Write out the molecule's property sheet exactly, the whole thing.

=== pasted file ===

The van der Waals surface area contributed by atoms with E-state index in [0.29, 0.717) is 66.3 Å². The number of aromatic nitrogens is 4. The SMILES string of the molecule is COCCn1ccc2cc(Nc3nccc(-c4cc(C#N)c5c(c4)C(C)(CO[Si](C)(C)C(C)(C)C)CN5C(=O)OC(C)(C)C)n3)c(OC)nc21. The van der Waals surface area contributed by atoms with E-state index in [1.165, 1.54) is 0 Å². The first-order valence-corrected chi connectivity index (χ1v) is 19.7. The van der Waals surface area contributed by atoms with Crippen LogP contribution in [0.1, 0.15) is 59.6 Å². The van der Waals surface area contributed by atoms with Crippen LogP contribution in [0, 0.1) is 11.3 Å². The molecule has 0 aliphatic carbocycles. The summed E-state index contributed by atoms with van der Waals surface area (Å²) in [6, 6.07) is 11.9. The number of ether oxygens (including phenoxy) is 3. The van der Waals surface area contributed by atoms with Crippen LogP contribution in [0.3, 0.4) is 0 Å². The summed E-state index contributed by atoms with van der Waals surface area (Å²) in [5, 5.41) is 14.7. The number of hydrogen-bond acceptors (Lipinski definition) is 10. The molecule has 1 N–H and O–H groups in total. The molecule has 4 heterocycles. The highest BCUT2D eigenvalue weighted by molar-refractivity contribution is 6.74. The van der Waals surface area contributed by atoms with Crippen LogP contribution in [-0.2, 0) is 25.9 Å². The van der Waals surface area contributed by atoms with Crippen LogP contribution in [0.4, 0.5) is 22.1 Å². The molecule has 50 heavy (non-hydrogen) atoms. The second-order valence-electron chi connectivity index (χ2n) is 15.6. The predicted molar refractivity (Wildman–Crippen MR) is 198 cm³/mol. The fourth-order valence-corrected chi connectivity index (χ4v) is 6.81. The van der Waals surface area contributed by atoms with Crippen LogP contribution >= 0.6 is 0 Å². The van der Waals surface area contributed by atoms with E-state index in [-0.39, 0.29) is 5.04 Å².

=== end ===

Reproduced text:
The van der Waals surface area contributed by atoms with E-state index in [0.29, 0.717) is 66.3 Å². The number of aromatic nitrogens is 4. The SMILES string of the molecule is COCCn1ccc2cc(Nc3nccc(-c4cc(C#N)c5c(c4)C(C)(CO[Si](C)(C)C(C)(C)C)CN5C(=O)OC(C)(C)C)n3)c(OC)nc21. The van der Waals surface area contributed by atoms with E-state index in [1.165, 1.54) is 0 Å². The first-order valence-corrected chi connectivity index (χ1v) is 19.7. The van der Waals surface area contributed by atoms with Crippen LogP contribution in [0.1, 0.15) is 59.6 Å². The van der Waals surface area contributed by atoms with Crippen LogP contribution in [0, 0.1) is 11.3 Å². The molecule has 0 aliphatic carbocycles. The summed E-state index contributed by atoms with van der Waals surface area (Å²) in [6, 6.07) is 11.9. The number of ether oxygens (including phenoxy) is 3. The van der Waals surface area contributed by atoms with Crippen LogP contribution in [0.3, 0.4) is 0 Å². The summed E-state index contributed by atoms with van der Waals surface area (Å²) in [5, 5.41) is 14.7. The number of hydrogen-bond acceptors (Lipinski definition) is 10. The molecule has 1 N–H and O–H groups in total. The molecule has 4 heterocycles. The highest BCUT2D eigenvalue weighted by molar-refractivity contribution is 6.74. The van der Waals surface area contributed by atoms with Crippen LogP contribution in [-0.2, 0) is 25.9 Å². The van der Waals surface area contributed by atoms with Crippen LogP contribution in [0.4, 0.5) is 22.1 Å². The molecule has 50 heavy (non-hydrogen) atoms. The second-order valence-electron chi connectivity index (χ2n) is 15.6. The predicted molar refractivity (Wildman–Crippen MR) is 198 cm³/mol. The fourth-order valence-corrected chi connectivity index (χ4v) is 6.81. The van der Waals surface area contributed by atoms with Crippen LogP contribution >= 0.6 is 0 Å². The van der Waals surface area contributed by atoms with E-state index in [-0.39, 0.29) is 5.04 Å².